During the election campaign, Vanderpuye handed out rice, clothes and other small gifts at rallies. He paved the alleyway in front of his family home and claimed that he would do the same for the entire community if he was voted in. This complemented the familial language he used in speeches and further personalised local politics.
Vanderpuye’s strategy proved especially effective among younger voters and he defeated his rival by 19,698 votes, securing 63% of the vote. The conduct of his campaign exemplifies how informal institutions underlie – and are defining characteristics of – the democratic process in urban Ghana. Victory rested on the support of personal networks: Vanderpuye did not promise public goods for all, but improvements and opportunities for certain communities in return for their backing.
The margin of victory for Vanderpuye was deceptively large: the campaign was contentious throughout. Elsewhere in Accra, electoral battles were conducted on similar lines and some were even more closely fought. In Ayawaso Central – which includes the slums of Alajo, Kotobabi and parts of New Town – New Patriotic Party candidate Henry Quartey won by just 635 votes out of a tally of 66,859. The NDC’s Nii Armah Ashietey won Korle Klottey, where the Abuja and Avenor slums are located, by 1,275 votes out of a total of 74,407.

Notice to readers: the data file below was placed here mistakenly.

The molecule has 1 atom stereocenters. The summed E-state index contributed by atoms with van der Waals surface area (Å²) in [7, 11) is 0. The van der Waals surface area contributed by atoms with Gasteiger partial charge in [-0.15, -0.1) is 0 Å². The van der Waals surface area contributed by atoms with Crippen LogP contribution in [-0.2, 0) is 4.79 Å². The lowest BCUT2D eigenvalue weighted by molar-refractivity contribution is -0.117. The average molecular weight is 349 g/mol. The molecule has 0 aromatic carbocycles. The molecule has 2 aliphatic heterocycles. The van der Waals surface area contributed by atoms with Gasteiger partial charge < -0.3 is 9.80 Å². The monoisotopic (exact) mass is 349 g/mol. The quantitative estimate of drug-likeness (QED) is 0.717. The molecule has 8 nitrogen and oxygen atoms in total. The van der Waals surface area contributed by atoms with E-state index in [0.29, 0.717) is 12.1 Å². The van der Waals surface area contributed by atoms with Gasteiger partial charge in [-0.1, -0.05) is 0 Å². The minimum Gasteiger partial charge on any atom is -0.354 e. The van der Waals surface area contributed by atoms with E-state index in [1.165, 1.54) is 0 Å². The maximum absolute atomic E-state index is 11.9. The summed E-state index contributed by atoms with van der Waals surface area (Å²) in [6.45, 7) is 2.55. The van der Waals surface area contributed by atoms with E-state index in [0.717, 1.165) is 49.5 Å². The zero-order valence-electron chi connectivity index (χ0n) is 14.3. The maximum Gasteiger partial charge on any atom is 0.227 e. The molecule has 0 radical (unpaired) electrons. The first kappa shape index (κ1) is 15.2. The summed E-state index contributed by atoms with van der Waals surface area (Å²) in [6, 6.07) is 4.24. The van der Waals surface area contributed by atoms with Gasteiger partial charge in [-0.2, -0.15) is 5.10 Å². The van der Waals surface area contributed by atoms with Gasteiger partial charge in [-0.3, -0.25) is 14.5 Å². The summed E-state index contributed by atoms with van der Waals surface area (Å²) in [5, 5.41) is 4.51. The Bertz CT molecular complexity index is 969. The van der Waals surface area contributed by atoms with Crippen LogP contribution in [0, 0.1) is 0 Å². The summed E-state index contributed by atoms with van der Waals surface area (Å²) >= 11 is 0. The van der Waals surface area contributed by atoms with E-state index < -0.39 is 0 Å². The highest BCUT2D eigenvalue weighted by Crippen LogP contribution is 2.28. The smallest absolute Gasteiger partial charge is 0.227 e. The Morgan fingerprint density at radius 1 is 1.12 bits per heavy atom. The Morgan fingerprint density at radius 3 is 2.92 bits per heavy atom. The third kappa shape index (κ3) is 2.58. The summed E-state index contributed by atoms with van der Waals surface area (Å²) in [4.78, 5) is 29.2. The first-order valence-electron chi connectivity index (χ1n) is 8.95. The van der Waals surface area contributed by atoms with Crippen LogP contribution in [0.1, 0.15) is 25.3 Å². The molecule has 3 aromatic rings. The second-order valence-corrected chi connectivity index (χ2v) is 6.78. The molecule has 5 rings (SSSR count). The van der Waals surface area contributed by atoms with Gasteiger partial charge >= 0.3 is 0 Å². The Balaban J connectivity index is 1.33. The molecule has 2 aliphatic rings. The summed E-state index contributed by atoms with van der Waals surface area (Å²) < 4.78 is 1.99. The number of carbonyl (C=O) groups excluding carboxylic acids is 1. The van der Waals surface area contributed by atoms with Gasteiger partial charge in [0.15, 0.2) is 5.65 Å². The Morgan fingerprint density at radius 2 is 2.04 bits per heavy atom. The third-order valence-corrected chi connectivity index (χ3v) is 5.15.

Aspiring political leaders in Ghana spend a long time building a following. Typically, they step into formal positions of power only after proving their credentials by serving their neighbourhoods for many years. Informal authority rests on “socially shared rules, usually unwritten, that are created, communicated and enforced outside of officially sanctioned channels”.11 These rules constrain and enable the behaviour of residents over time and transcend ethnicity, class and political affiliation. Leaders, including politicians and chiefs, build support by extending their social networks, accumulating wealth, being family heads and religious figures – they are friends, entrepreneurs, parents and preachers.12 Personal rule persists in Ghanaian society despite the strengthening of formal democratic institutions.